Why I’m Archiving My GitHub Repositories

One of the things I’ve been considering for a while now (read: most of this year) is archiving my GitHub repositories and retiring what WordPress plugins I currently have available.

Last month, I spent time thinking about why I’d want to do so versus just letting them sit. Though there are multiple reasons for doing so, there’s one reason to which I kept returning (and plenty of others I’ll outline in moment).

But first, the TL;DR is this: There’s a single side project I want to work on without any distractions.

That’s it. Nothing elaborate, fancy, or groundbreaking. The thing about having a variety of other repositories available, though, is that there are occasional emails about bugs, feature requests, etc., all of which are appreciated but most of which I don’t have time on which to focus at the moment.

Instead, I think my time can be better spent on other work. And I think I want to spend my time on other things.

Archiving My GitHub Repositories

When you opt to make a move like this, it can be easy to justify.

  • “I want to do it. That’s all.”
  • “I’m tired of working on the projects.”
  • “I’m moving on to other types of work.”
  • And more.

And all of those are completely valid reasons. The reason I’m taking the time to write about this, though, is because so many of my repositories are the reason that I’m doing what I’m doing today.

That is, were is not for many of the blog posts, plugins, and public repositories available, then I wouldn’t have the paper trail of work in WordPress that ultimately lead me to what I’m working on today, with whom I’m working today, or continue to motivate me to work on the things that I’m working on today.

So I don’t take them for granted; however, there are other things on which I want to focus and that I need to put to rest.

Let the past die. Kill it, if you have to.

Granted, the above video is way over the top for something like this but I’m a fan and the phrase kept coming up the more I thought about all of this. It’s obligatory. 🙃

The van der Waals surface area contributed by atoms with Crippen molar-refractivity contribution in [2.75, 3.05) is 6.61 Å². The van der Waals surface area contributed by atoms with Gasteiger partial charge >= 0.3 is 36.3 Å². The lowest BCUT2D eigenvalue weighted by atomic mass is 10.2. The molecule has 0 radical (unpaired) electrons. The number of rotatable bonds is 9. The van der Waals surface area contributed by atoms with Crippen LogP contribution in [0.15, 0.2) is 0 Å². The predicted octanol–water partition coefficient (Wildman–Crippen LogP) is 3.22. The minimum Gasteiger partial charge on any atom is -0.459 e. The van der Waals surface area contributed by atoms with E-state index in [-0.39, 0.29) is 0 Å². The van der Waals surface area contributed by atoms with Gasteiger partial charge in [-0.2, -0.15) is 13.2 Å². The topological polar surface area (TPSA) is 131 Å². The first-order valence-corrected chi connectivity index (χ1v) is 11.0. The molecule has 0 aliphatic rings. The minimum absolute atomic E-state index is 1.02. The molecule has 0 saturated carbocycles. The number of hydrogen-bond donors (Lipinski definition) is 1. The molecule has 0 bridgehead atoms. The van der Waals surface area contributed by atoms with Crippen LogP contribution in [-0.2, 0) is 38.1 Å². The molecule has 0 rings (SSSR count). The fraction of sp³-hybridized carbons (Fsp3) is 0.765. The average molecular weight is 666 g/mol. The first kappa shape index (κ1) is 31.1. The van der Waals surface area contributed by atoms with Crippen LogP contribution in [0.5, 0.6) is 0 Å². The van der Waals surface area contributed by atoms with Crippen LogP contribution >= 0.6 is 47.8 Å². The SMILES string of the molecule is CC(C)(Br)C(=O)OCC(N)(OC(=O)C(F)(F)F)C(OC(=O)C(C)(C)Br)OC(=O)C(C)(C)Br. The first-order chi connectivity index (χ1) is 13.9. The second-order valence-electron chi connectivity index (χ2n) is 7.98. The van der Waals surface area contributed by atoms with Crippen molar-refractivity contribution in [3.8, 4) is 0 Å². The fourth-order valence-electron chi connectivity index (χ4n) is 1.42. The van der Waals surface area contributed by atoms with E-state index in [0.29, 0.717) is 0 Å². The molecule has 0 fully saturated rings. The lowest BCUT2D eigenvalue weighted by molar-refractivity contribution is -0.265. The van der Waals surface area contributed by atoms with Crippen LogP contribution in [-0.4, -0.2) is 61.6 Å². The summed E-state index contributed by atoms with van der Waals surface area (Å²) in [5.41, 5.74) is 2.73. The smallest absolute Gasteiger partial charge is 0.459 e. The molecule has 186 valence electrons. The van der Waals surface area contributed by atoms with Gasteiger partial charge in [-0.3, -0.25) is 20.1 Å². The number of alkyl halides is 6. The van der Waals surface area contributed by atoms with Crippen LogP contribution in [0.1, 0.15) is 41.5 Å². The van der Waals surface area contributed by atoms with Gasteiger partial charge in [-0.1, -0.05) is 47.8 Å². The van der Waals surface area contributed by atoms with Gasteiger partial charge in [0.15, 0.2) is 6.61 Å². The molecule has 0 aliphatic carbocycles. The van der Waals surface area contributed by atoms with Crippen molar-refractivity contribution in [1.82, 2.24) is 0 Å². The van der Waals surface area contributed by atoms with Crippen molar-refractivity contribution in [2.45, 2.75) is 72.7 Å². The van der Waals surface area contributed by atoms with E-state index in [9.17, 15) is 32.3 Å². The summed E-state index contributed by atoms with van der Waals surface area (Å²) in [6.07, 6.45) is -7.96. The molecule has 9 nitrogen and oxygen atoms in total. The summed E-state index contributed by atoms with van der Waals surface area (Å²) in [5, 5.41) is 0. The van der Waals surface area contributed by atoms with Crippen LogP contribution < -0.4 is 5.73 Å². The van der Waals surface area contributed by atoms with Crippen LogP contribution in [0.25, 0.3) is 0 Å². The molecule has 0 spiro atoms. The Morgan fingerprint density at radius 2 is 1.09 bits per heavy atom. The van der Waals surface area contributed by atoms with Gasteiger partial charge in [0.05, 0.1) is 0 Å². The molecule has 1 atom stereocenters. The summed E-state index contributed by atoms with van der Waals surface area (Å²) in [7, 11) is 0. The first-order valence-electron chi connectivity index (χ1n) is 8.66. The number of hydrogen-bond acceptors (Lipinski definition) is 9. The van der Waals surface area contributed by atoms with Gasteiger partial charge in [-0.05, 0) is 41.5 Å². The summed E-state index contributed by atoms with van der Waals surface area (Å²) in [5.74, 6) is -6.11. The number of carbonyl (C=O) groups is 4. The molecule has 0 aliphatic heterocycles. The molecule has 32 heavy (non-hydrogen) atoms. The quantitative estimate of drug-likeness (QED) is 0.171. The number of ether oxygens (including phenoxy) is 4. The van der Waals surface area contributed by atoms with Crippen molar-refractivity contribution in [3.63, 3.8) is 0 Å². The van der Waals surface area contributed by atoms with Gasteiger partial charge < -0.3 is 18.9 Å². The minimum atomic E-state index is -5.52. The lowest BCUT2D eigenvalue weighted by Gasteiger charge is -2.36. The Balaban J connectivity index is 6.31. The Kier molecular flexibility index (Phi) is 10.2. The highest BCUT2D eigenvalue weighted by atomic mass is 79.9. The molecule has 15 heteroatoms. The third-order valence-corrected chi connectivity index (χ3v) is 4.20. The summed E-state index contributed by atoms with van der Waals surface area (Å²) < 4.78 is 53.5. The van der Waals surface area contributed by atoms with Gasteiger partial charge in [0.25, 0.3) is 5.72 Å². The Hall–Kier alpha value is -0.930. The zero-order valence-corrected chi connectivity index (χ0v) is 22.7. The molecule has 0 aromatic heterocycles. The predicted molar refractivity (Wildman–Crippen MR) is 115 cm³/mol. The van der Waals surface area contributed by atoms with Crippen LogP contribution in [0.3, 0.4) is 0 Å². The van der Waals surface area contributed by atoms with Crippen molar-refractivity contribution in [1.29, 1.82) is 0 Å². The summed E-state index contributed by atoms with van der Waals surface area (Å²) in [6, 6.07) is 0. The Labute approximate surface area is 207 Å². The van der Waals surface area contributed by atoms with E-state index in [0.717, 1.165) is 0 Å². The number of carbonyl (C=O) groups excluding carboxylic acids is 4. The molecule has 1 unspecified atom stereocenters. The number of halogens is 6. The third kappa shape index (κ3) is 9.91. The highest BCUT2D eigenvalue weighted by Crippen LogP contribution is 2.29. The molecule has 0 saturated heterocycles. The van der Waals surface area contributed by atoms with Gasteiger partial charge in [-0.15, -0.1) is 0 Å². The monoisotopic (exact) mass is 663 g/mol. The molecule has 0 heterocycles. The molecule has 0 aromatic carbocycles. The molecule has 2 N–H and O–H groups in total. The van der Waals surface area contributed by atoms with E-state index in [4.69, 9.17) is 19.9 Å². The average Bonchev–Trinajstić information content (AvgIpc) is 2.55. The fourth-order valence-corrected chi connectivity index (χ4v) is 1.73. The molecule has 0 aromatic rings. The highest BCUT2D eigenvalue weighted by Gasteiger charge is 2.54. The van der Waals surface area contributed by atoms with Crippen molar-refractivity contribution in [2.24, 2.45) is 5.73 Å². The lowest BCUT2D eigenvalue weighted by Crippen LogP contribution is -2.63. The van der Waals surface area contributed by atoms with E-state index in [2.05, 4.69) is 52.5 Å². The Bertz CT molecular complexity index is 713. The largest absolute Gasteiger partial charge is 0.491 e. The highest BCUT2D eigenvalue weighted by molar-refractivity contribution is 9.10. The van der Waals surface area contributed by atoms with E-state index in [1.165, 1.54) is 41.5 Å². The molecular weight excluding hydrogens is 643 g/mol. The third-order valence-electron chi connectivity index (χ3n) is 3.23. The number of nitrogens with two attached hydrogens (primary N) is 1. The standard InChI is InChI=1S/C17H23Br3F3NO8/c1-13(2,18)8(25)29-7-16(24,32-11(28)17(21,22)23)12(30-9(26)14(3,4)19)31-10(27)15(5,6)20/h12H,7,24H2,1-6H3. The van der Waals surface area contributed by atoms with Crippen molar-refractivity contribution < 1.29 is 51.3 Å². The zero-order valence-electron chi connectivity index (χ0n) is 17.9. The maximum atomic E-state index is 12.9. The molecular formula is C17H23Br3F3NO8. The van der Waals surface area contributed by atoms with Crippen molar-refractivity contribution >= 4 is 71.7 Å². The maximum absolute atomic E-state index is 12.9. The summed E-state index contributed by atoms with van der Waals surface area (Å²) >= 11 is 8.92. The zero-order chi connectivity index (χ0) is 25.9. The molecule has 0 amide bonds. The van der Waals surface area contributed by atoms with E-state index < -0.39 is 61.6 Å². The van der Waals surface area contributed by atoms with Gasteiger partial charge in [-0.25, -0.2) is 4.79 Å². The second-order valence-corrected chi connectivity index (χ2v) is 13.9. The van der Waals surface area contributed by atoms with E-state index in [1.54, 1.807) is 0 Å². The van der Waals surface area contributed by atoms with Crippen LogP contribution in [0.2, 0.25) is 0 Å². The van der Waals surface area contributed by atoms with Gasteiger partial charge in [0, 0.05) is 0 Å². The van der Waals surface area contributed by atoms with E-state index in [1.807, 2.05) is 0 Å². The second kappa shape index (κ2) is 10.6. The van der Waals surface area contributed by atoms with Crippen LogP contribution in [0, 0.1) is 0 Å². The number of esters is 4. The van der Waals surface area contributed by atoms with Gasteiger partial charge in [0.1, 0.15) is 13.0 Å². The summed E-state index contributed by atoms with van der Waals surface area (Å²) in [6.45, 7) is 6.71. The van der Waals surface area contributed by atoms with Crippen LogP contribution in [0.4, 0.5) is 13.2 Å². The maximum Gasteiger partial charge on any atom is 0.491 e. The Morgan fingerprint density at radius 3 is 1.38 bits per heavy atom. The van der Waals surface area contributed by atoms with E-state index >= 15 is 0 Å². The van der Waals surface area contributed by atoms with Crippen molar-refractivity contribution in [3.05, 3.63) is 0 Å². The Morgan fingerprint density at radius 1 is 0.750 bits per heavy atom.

That said, there’s a few more things I’d like to say.

1. Archiving is Not Deleting

Straight from GitHub:

When you archive a repository, you are letting people know that a project is no longer actively maintained.

GitHub

I’m not going to be deleting anything but I’m also not going to be maintaining anything. Everything will still be available for reference but it’s also becoming more and more dated the more I move forward in my career.

2. I’m Deleting Active Plugins

Right now, I just have two plugins in the WordPress Plugins Repository

  1. Easier Excerpts
  2. Scheduled Posts Shortcut

I like these plugins and I use them (and a few others do, too if the stats are accurate) but they aren’t something I want to maintain long term.

The code is on GitHub, will be archived, so it’s still accessible but not maintained.

3. A Side Project

What I’ve wanted to do for sometime is have a dedicated side project outside of work that I can use to both employ and practices certain software engineering skills, modern PHP development tools, and that uses WordPress as a foundation for the work.

I’m happy to share what the project is going to be – though don’t expect much 🙂 – once I’ve figured out all of the details.

For now, though, I need to go through the process of removing plugins and archiving active GitHub repositories.

Once done, then I’ll look at sharing more information about what I’m looking to focus on in my increasingly decreasing amount of free time.